Presidential candidates from both parties debate over the weekend.

Presidential candidates from both parties debate over the weekend.

Presidential candidates from both parties debate over the weekend.

Who's winning, who's losing, and why.
Aug. 6 2007 8:38 AM

Debating All Weekend Long

While you vacation, the presidential candidates blab on stage.

Republican candidates. Click image to expand.
Republican candidates Tancredo, Thompson, Brownback, McCain, Giuliani, Romney, Huckabee, Paul, and Hunter

August is supposed to be the slow month in politics. The president disappears to his ranch and Congress shuts down for a month. Even the Iraqi parliament understands this. The presidential candidates, on the other hand, are running all over the place. Over a nine-day period at the start of the month, there will be three Democratic candidate forums, a Republican debate, and the influential Republican straw poll in Ames, Iowa.

John Dickerson John Dickerson

John Dickerson is a Slate political columnist, the moderator of CBS’s Face the Nation, and author of Whistlestop and On Her Trail

This weekend the Democrats debated at the YearlyKos convention of liberal bloggers, and Republicans gave parallel speeches on a stage in Iowa. (Despite the best efforts of the moderators, the GOP candidates didn't have much of a debate.) The blogosphere can be highly confrontational, but the audience of 1,500 members of the liberal blogging community was civil. The debate, a first and a testament to the power of the liberal blogs, was thoroughly conventional. The questions were about the influence of China, the direction of the Supreme Court, and Iraq. The questions about the deficit and improving homeland security could have been asked at the CPAC forum. There was rousing applause in support of the troops and fighting the war on terrorists.

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At the Republican debate Sunday, ABC moderator George Stephanopoulos introduced each candidate and their standing in the latest Iowa poll as if to remind them that they were in a heated contest with one another, but—despite a brief spark at the outset—the Republicans spent most of their ammunition on the candidates in the other party, portraying the Democrats as reckless on foreign policy, poised to raise taxes and to socialize medicine. Rudy Giuliani continued to charge that the Democrats fail to talk about the threat from terrorism, though they do, and Duncan Hunter complained that Democratic candidates never praised the troops, though Sen. Chris Dodd had done it as recently as the day before at the YearlyKos convention.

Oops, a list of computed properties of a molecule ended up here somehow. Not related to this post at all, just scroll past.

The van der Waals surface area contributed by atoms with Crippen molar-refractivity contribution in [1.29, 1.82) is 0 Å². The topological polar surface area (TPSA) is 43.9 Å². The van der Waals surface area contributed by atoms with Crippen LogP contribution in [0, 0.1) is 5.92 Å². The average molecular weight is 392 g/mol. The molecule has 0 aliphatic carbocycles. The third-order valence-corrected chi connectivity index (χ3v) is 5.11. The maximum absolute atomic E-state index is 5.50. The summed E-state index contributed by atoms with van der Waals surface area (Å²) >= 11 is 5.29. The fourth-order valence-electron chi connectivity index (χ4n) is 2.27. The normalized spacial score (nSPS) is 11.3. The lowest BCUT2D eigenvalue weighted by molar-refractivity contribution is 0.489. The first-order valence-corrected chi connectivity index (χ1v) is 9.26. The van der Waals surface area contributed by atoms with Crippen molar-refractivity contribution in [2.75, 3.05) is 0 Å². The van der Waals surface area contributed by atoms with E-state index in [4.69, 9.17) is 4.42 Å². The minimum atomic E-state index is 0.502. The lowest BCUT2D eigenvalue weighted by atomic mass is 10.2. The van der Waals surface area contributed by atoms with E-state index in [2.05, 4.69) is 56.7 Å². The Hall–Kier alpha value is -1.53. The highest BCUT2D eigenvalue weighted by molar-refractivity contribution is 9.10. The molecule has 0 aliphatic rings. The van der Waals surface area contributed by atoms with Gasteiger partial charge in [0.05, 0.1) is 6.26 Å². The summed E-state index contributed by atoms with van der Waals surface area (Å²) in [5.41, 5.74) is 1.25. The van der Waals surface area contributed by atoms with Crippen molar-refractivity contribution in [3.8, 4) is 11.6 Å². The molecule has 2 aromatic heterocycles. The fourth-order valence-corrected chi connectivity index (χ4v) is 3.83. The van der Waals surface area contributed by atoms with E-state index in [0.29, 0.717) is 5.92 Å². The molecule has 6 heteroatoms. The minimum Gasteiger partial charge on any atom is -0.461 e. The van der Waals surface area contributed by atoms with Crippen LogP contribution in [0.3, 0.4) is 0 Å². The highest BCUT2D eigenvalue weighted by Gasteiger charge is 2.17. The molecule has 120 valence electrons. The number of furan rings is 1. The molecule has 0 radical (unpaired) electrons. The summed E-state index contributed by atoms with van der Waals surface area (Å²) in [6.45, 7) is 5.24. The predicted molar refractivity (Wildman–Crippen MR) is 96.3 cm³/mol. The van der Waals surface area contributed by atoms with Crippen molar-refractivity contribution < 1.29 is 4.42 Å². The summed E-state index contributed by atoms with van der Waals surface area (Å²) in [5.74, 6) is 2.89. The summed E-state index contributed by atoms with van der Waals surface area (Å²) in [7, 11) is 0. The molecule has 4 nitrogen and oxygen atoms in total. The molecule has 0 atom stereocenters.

GOP candidates who spend so much time attacking the other party are trying to show that they can stir the blood of Republicans depressed about their unpopular president, the current crop of candidates, and the general cloud that hangs over the party. The Democrats bashed President Bush repeatedly but barely talked about the men running for the GOP nomination. They are engaging with each other more than their GOP counterparts and their party is in a better psychological place. In the ABC poll of  Iowa caucus voters only 19 percent of likely Republican voters say they're "very satisfied" with their choices in the presidential contest. On the Democratic side, 53 percent are "very satisfied."

Here's a brief review of how the top candidates did in each debate:

The Democrats

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John Edwards: He is the favorite among DailyKos readers and bloggers, and he delivered for them. His populist message may or may not win him the nomination, but given the strategy he has chosen, he hit his marks. He was passionate, and he repeatedly pointed out how he would go further and fight harder than the other candidates to fundamentally change Washington. His sound bites will play well on YouTube and in conversations after the debate. His best tactical move was putting pressure on Hillary Clinton without looking shrill. He challenged the party, and other presidential candidates, to immediately refuse campaign donations from lobbyists. Since Clinton takes donations from lobbyists, this set up her most uncomfortable moment in the debate. (This is precisely the kind of move McCain needed to pull off in his debate but didn't.)

Barack Obama: He continues to improve his debate performances, showing more vigor and passion. He was pointing his finger so much in his answers it looked like he was poking a tricky elevator button. He came alive when the debate turned to the influence of lobbyists. He challenged Clinton's assertion that they don't play a negative role in the political process. "The insurance and drug companies gave $1 billion over the last 10 years," he said to applause that turned into a standing ovation. "Hillary, you were talking about your [health care] effort back in 1993, and you can't tell me that money didn't make a difference, and you can't tell me that the money they are spending is just to contribute to the public interest."